7. "I’m not a “sex-positive” feminist, inasmuch as that term is used to refer to the kinds of people who believe that women, by adapting themselves the piggish sexual attitudes of men and becoming complicit in their own objectification, can fuck their way to being treated like human beings. In fact, I say piss on that misleading term altogether. It’s just another guise by which women are tricked into believing that the road to equality is paved with thongs and used jimmy hats. Using your sexuality to manipulate men does not equality make, nor does it even amount to controlling your own sexual destiny, because in order to manipulate men through sex you have to fulfill their pornographic fantasies, very few of which revolve around anything but a one-dimensional and completely fictional conception of female sexuality and nearly all of which completely ignore actual female pleasure. Fulfilling male fantasies is not feminism; no matter how many times you show them your tits, they’ll still run the government and all the corporations and institutions that make sure your life revolves around obsessing over your appearance and making 75 cents on the dollar for what they make."

    Nine Deuce (commentator) at Guide to Sexy Feminism (via clitulufhtagn)

    (Source: intoxicating-luhan, via theonethatneversmiles)

  8. [Context: Gail Dines arguing that the patriarchal construction of femininity and by extension, its construction of female sexuality has been embraced by the recent third wave of feminism as a means in which the goal of feminist activism - dismantling patriarchy/systematic male dominance - can be accomplished and that this method is counter-intuitive to what feminism’s initial ideals were and counter-productive in the process of eventually eradicating patriarchy].

    - Dr. Gail Dines

  9. [Context: Gail Dines addressing the media’s cultural construction of female sexuality in a patriarchal society and it’s impact on men’s socialized perception of women’s accessibility i.e the ‘male gaze’].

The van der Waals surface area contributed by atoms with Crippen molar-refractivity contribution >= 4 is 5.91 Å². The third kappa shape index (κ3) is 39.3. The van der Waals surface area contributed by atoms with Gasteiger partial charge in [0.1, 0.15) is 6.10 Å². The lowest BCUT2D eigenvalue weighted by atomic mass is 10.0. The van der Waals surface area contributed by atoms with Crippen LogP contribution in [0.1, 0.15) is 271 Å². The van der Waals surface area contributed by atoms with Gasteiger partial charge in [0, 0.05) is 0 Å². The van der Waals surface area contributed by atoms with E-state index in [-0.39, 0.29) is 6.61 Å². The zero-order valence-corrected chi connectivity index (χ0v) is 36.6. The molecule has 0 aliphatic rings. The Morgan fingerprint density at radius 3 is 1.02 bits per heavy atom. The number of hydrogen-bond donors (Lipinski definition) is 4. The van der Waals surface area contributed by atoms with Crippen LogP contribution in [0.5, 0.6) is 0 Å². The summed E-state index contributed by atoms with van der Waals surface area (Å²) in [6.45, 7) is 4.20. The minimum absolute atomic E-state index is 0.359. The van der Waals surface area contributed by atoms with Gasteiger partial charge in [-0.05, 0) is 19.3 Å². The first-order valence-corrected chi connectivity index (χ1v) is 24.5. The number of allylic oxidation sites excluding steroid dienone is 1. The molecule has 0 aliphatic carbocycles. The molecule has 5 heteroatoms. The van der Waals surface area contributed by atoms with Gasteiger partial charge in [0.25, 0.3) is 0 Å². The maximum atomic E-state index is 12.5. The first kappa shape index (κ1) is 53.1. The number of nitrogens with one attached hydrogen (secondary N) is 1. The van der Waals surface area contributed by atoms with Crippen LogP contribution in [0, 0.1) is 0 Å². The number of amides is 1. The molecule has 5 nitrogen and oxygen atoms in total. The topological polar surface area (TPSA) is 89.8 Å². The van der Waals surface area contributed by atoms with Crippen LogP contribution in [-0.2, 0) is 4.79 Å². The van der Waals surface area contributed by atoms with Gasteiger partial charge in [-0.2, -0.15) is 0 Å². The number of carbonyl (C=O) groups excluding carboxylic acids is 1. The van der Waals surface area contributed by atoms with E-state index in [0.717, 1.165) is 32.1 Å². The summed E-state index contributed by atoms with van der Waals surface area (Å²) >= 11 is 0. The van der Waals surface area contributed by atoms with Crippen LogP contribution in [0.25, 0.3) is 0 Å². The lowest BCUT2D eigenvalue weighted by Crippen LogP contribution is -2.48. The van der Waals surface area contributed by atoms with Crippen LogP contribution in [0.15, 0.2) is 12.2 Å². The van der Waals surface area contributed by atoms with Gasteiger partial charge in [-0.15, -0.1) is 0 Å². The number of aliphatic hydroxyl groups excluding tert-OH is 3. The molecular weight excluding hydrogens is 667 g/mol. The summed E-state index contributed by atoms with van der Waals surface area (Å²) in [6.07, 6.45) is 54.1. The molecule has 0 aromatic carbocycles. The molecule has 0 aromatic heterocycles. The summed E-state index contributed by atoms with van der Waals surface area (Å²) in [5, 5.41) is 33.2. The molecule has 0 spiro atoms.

Dr. Gail Dines addressing porn culture and rape culture’s intersecting roles in patriarchy

  10. "I was at an East Coast Ivy League school, where some female students became increasingly angry during my presentation. They accused me of denying them free choice to embrace our hyper-sexualized porn culture, an idea that was especially repugnant because, as rising members of the next generation’s elite, they saw no limits or constraints on them as women.

    Then one student made a joke about the “trick” that many of them employ as a way to avoid hook-up sex. What is this trick? These women purposely don’t shave or wax as they are getting ready to go out that night so they will feel too embarrassed to participate in hook-up sex.

    As she spoke, I watched as others nodded their heads in agreement. When I asked why they couldn’t just say no to sex, they informed me that once you have a few drinks in you and are at a party or a bar, it is too hard to say no.

    I was speechless - these women, who had just been arguing that I had denied them agency in my discussion of porn culture, saw no contradiction in telling me that they couldn’t say no to sex.”

    - Dines, Gail. “Pornland: How Porn Has Hijacked Our Sexuality.” (p. 100) (excerpt)